The Nine Best Concerts in New York This Week, 2/17/15
Photo: Jesse Riggins
For more shows throughout the week, check out our New York Concert Calendar, which we update daily.
Tuesday, 2/17 Andrew Drury's Content Provider Roulette Brooklyn 8 p.m., $15–$20 Sometimes ruckus carries the day. It certainly juices the action on percussionist Andrew Drury's mildly ornery and occasionally overwhelming new album, Content Provider. Using everything from trance motifs to prog patterns, the drummer drives his two-sax & guitar outfit into frenzied elation. Reed players Ingrid Laubrock and Briggan Krauss lock horns with a nail-biting fervor, and Brandon Seabrook's six-string hubbub sparks all sorts of explosions. This is a visceral bunch, and their instinctual chemistry should be obvious onstage. The gig will also feature a set of solo floor tom pieces from Drury's other new disc, The Drum, as well as a visit by special guests. — Jim Macnie
Joe Lovano Nonet Village Vanguard Tuesday–Sunday, 8:30 p.m., $30 There's always been something ultra-sensual about Jim Lovano's little big band. With the leader's lusty horn out front, his reed brigade weaves together, often coming up with a wall of rich textures that complement his ideas and fortify his élan. I'm thinking of an early-Aughts spin through "After the Rain" that advanced the anguish of Trane's lament and unearthed the mastery that Lovano's tenor reveals so frequently these days. The iconic West Village cellar sounds terrific when nine individuals hit the stage to make a refined ruckus. Plan on visiting two nights. There are two shows a night, at 8:30 and 10:30 p.m. Admission is $30 and there's a one-drink minimum. — Jim Macnie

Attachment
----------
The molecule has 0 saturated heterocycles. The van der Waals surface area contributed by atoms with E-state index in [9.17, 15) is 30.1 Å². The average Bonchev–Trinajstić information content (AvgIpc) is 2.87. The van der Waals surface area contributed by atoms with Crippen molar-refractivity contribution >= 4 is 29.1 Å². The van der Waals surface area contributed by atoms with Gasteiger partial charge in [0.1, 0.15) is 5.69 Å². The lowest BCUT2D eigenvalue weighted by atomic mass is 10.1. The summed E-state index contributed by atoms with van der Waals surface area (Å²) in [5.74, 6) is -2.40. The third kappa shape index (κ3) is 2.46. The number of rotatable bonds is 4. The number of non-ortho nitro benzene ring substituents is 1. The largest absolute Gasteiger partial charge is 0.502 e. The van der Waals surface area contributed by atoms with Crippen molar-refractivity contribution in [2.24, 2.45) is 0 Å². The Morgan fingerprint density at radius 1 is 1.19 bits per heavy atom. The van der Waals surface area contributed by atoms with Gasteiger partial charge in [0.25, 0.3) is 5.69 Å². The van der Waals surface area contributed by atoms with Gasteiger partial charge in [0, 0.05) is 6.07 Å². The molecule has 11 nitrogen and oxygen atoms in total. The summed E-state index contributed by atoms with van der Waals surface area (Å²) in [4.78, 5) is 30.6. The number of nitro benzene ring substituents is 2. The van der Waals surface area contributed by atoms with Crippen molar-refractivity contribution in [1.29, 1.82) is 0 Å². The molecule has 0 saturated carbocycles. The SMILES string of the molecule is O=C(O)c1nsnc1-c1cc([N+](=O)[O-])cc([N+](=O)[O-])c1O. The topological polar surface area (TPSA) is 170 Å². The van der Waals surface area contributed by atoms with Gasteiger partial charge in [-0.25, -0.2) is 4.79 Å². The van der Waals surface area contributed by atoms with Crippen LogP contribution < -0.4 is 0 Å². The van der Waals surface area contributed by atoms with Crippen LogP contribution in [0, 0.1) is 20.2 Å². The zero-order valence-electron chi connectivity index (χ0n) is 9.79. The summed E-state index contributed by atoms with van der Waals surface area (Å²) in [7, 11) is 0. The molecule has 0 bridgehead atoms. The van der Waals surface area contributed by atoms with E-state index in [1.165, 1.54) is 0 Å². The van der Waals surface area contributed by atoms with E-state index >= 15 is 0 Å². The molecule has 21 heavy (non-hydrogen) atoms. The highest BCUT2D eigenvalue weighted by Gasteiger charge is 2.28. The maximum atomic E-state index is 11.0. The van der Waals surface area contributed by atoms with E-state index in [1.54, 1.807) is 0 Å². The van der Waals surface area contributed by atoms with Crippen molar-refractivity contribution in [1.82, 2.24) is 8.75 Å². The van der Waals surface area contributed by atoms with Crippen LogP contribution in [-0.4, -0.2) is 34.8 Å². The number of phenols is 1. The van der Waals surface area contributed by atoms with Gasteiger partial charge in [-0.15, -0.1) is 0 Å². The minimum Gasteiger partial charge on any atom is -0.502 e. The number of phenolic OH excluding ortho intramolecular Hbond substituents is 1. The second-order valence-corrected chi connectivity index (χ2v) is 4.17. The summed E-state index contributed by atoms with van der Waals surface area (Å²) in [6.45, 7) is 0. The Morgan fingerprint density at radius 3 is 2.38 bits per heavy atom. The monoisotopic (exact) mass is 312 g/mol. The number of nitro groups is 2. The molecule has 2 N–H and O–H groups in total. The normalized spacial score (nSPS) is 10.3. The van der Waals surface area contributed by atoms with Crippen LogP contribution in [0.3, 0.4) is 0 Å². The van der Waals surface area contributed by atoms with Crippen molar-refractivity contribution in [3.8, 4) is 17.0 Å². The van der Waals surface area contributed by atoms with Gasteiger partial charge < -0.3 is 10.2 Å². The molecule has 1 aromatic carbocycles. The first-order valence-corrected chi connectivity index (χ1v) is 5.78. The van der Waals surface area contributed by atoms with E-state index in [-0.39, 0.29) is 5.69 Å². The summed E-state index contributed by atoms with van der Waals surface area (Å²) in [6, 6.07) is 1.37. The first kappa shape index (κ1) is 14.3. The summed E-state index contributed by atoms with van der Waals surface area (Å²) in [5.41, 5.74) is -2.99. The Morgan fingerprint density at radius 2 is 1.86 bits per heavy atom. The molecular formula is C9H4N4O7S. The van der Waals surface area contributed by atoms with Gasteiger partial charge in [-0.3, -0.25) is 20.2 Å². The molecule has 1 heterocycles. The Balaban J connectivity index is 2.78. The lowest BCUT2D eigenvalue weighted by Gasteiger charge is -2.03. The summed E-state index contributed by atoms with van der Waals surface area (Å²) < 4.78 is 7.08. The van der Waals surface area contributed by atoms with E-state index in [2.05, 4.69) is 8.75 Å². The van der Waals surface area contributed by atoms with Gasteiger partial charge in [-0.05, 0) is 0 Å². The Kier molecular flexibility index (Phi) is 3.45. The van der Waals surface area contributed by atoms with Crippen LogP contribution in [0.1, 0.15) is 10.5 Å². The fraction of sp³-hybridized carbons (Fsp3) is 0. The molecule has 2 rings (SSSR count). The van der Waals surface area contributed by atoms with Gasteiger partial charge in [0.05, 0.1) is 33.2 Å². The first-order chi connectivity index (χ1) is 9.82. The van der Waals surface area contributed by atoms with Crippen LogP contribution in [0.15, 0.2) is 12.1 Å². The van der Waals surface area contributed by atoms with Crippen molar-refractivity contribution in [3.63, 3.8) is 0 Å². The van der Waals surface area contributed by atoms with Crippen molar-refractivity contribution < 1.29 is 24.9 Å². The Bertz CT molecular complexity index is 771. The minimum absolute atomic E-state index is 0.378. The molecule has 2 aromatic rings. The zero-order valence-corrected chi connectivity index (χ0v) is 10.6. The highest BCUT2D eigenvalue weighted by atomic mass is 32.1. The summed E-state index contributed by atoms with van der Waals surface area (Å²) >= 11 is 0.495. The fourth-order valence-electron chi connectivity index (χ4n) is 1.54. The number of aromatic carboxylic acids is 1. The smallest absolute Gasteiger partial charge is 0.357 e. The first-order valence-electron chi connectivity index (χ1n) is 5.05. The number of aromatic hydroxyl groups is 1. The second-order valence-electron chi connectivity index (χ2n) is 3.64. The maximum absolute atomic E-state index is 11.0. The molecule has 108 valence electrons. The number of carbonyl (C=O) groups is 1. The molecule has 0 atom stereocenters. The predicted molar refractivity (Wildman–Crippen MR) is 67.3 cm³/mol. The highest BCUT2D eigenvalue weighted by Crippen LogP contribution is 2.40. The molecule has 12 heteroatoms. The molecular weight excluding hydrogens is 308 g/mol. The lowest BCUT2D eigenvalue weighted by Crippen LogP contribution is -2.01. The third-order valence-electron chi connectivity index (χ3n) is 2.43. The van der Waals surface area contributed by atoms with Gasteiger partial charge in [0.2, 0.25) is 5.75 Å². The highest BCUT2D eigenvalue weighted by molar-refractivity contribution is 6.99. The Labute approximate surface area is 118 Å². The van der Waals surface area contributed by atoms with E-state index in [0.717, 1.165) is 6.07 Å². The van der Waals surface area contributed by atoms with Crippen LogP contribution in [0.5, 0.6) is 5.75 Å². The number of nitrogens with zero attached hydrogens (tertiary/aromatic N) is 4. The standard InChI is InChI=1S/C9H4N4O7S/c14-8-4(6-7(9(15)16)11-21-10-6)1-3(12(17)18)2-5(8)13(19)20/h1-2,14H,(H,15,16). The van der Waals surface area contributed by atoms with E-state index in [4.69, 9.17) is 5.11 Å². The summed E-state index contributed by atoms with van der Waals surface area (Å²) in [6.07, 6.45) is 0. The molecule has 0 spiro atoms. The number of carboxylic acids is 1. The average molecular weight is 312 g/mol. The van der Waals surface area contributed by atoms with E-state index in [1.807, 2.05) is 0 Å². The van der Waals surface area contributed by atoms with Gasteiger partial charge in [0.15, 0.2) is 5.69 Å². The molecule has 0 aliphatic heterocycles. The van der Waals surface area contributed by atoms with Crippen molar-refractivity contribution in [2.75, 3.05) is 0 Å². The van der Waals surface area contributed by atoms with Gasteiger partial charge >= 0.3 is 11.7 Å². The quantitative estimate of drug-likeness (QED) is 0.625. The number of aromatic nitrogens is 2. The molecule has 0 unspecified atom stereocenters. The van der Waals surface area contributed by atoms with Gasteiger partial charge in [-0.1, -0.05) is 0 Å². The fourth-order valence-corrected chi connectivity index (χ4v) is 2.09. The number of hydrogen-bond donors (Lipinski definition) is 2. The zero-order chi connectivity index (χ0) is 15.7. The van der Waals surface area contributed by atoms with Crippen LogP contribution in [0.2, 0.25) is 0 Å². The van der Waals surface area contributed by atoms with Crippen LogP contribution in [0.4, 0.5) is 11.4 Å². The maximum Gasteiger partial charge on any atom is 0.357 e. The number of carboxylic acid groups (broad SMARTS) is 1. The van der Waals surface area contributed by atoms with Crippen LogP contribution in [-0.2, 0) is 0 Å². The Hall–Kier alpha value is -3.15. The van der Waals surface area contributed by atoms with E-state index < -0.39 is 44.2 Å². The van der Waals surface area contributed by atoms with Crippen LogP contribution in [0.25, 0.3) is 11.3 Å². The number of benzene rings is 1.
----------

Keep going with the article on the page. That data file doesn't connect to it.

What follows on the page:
Photo: Ryan Dickie
Wednesday, 2/18 Uri Caine Residency The Stone 8 p.m., $15 Ever heard Uri Caine glide through "Lazy Hazy Crazy" with bassist John Hébert and drummer Ben Perowsky? You need to, and the chance arrives as the virtuoso pianist unpacks his multiplicity during this six-night run. With two discrete shows an evening (8 p.m. and 10 p.m.), the Stone stints allow artists to get kaleidoscopic and underscore variety. Caine, heralded for bringing an improviser's vision to the classical canon, is never lacking for novel ideas. From the chamber refinement of cello and violin to the "chamber refinement" of sax and drums, he's an expert at both following and flouting rules. His "Winterreise" duo with Theo Bleckmann should be as evocative as his "Dragnet" trio with cellist Eric Friedlander and drummer Clarence Penn — what kind of swing will they concoct? Options abound, and don't forget the solo night. When the stars align he's a one-man orchestra. — Jim Macnie
NJMEA All-State Symphonic Band, Wind Ensemble & Women's Choir
TicketsSat., Feb. 25, 3:00pm
TicketsSat., Feb. 25, 6:30pm
Brazilian Carnival featuring Marcus Santos & Grooversity, Cornelius Ba
TicketsSat., Feb. 25, 8:00pm
Arcangel El Alfa Camilo
TicketsSat., Feb. 25, 10:00pm
Helado Negro Merkin Concert Hall 7:30 pm, $20–$25 Some performances you can enjoy with no strings attached. That won't be the case at Merkin Concert Hall on Wednesday, February 18, when Brooklyn resident Roberto Carlos Lange, a/k/a Helado Negro, will tether himself to members of experimental outfit thingNY, controlling their musical expressions with yarn. It's an extension of Lange's 2013 piece "Brain Finger Composition" and the keystone of his collaboration with thingNY for the Ecstatic Music Festival. He'll also be performing his original blend of atmospheric folk and experimental electronica, while thingNY plans to preview its upcoming opera, entitled This takes place close by. The show is one of the many unique collaborations taking place as part of that Ecstatic Music Fest, and you can get a festival pass for $150. Individual tickets are $25 in advance, but the price drops to $20 per ticket for two or more shows. All ages are welcome to attend; the show starts at 7:30 p.m. — Lindsey Rhoades